SqueezeNet and MobileNet: Deep learning models for mobile phones
By Simon Löw |
Do you want to use image recognition in your mobile app? To deploy machine learning models to your phone and get fast predictions, the model size is key. SqueezeNet and MobileNet are two network architectures that are well suited for mobile phones and achieve impressive accuracy levels above AlexNet. While the current trend is to make deeper and deeper networks to improve accuracy, SqueezeNet and MobileNet both try to keep the models small and efficient without sacrificing too much accuracy. They both use smart tricks in their architecture that we will investigate in the following. This post will give you an overview over their architecture and summarizes what tricks we can use in our own models to make them more efficient. If you want to apply MobileNet directly to your problem, stay tuned for my next post where I will show you how to use MobileNet together with TensorFlow Lite. What you will learn:
- The idea behind SqueezeNet and fire modules
- Why fully connected layers can be problematic and how max pooling layers can solve the problems
- The idea behind MobileNet and spatial separable convolutions
- The different versions of MobileNet and how to pick the right hyper parameters for your problem
SqueezeNet achieves the same accuracy as AlexNet but has 50x less weights. To achieve that SqueezeNet has following key ideas:
- Replace 3x3 filters with 1x1 filters: 1x1 have 9 times fewer parameters.
- Decrease the number of input channels to 3x3 filters: The number of parameters of a convolutional layer depends on the filter size, the number of channels, and the number of filters.
- Downsample late in the network so that convolution layers have large activation maps: This might sound counter intuitive. But since the model should be small, we need to make sure that we get the best possible accuracy out of it. The later we down sample the data (e.g. by using strides >1) the more information are retained for the layers in between, which increases the accuracy.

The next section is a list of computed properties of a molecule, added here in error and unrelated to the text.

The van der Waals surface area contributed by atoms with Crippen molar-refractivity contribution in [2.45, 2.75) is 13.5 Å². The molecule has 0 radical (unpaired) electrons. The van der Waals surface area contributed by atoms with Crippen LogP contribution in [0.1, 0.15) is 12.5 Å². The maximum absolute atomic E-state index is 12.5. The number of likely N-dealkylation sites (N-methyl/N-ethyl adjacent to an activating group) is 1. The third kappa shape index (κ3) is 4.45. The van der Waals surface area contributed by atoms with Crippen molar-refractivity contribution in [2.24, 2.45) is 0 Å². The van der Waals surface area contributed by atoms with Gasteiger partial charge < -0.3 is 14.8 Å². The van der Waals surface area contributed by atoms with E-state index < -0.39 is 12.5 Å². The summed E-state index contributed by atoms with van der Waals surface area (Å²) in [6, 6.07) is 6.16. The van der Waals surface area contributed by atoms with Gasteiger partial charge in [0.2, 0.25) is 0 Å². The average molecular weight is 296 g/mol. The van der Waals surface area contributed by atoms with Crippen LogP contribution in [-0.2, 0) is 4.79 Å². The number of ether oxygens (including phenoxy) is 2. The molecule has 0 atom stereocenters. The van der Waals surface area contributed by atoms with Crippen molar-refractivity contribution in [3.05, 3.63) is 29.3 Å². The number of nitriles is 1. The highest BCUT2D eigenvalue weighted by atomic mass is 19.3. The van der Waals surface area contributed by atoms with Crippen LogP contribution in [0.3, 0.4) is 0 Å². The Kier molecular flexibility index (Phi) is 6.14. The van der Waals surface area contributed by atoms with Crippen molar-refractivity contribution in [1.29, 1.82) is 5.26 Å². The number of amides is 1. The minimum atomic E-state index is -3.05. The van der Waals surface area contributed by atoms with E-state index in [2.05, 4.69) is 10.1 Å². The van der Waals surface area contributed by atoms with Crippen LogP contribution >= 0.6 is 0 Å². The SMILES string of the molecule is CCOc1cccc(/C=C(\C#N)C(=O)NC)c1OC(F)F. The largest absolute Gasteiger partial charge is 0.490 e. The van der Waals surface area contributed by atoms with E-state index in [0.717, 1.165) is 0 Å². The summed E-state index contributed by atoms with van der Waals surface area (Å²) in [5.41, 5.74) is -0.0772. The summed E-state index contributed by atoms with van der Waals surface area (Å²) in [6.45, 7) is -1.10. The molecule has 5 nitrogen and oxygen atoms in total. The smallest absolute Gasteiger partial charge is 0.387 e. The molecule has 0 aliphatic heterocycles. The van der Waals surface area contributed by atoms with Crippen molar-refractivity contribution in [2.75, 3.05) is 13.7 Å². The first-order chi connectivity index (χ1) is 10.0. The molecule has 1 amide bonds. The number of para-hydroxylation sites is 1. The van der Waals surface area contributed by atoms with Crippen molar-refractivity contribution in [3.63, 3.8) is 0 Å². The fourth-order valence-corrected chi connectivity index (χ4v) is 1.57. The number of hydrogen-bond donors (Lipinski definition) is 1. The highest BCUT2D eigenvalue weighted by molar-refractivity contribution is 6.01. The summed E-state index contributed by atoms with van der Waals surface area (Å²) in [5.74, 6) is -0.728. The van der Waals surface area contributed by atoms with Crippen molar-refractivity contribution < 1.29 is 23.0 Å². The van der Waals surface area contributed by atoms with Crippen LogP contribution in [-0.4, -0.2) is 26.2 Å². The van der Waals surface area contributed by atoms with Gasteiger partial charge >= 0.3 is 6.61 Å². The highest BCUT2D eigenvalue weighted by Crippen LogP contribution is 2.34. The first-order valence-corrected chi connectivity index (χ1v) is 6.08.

All these ideas are combined into a so called fire module. A fire module is split into two layers, a squeeze layer and an expansion layer. The squeeze layer consists of 1x1 convolutions. If you haven’t seen them before, it might look strange: What a 1x1 convolution essentially does is combining all the channels of the input data into one and thus reduces the number of input channels for the next layer (see Strategy 2 above). The next step is the expansion layer,. Here 1x1 convolutions are mixed with 3x3 convolutions (Strategy 1). The 1x1 convolutions can’t detect spatial structures, but combine the channels of the previous layer in various ways. The 3x3 convolutions detect structures in the image. By combining two different filter sizes the model becomes more expressive and at the same time reduces the number of parameters. The correct padding makes sure that the output of the 1x1 and 3x3 convolutions have the same size and can be stacked.
SqueezeNet uses 8 of these fire modules and a single convolutional layer as an input and output layer. What’s remarkable is that the SqueezeNet architecture doesn’t use any fully connected layers. Fully connected layers have a large amount of parameters compared to convolutional layers and are prone to overfitting. SqueezeNet uses global average pooling instead. Global average pooling takes each channel from the previous convolutional layer and builds an average over all values. Max pooling layers don’t have any weights and don’t contribute to the model size. In addition, they tend not to overfit as much as fully connected layers. To make that work, you need to make sure that your last convolutional layer has as many output channels as the number of categories you want to predict. So e.g. if you have a classification problem with 10 categories, you have to make sure that the last convolutional layer uses 10 filters, which leads to an output with 10 channels.
The take away
Fire modules as well as the lack of fully connected layers are great ways to reduce the model size. By applying these techniques SqueezeNet achieves accuracy levels above AlexNet with 50x less weights. Thus the model is well suited for mobile applications. If you want to learn more about SqueezeNet and the ideas behind it, I highly recommend to read the origin paper. While SqueezeNet is an interesting architecture, I recommend MobileNet for most practical applications. So let’s jump right into MobileNet now.